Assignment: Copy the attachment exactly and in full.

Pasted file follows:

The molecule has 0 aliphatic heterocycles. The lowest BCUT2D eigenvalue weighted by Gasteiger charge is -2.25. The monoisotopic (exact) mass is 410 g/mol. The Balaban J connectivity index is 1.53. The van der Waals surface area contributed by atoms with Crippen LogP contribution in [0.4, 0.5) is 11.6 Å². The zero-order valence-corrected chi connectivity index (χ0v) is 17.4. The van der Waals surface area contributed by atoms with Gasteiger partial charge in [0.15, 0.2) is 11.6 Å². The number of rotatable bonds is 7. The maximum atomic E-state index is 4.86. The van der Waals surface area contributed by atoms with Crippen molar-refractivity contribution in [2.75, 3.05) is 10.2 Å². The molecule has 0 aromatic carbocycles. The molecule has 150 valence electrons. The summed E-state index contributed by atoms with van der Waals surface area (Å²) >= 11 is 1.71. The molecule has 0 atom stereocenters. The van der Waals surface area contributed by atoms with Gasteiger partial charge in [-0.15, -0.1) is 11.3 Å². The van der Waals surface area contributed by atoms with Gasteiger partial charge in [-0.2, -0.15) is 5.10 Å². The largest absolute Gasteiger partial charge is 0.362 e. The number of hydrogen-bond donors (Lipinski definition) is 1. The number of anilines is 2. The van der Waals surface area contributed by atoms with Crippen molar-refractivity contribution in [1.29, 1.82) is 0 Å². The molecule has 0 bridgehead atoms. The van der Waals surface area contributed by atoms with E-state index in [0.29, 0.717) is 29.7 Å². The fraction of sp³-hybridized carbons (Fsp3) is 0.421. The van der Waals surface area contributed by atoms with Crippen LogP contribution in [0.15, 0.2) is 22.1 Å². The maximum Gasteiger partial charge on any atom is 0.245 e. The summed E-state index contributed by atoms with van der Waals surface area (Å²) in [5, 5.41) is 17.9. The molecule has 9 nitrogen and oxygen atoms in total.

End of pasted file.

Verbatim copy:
The molecule has 0 aliphatic heterocycles. The lowest BCUT2D eigenvalue weighted by Gasteiger charge is -2.25. The monoisotopic (exact) mass is 410 g/mol. The Balaban J connectivity index is 1.53. The van der Waals surface area contributed by atoms with Crippen LogP contribution in [0.4, 0.5) is 11.6 Å². The zero-order valence-corrected chi connectivity index (χ0v) is 17.4. The van der Waals surface area contributed by atoms with Gasteiger partial charge in [0.15, 0.2) is 11.6 Å². The number of rotatable bonds is 7. The maximum atomic E-state index is 4.86. The van der Waals surface area contributed by atoms with Crippen molar-refractivity contribution in [2.75, 3.05) is 10.2 Å². The molecule has 0 aromatic carbocycles. The molecule has 150 valence electrons. The summed E-state index contributed by atoms with van der Waals surface area (Å²) >= 11 is 1.71. The molecule has 0 atom stereocenters. The van der Waals surface area contributed by atoms with Gasteiger partial charge in [-0.15, -0.1) is 11.3 Å². The van der Waals surface area contributed by atoms with Gasteiger partial charge in [-0.2, -0.15) is 5.10 Å². The largest absolute Gasteiger partial charge is 0.362 e. The number of hydrogen-bond donors (Lipinski definition) is 1. The number of anilines is 2. The van der Waals surface area contributed by atoms with Crippen molar-refractivity contribution in [1.29, 1.82) is 0 Å². The molecule has 0 bridgehead atoms. The van der Waals surface area contributed by atoms with E-state index in [0.29, 0.717) is 29.7 Å². The fraction of sp³-hybridized carbons (Fsp3) is 0.421. The van der Waals surface area contributed by atoms with Crippen LogP contribution in [0.15, 0.2) is 22.1 Å². The maximum Gasteiger partial charge on any atom is 0.245 e. The summed E-state index contributed by atoms with van der Waals surface area (Å²) in [5, 5.41) is 17.9. The molecule has 9 nitrogen and oxygen atoms in total.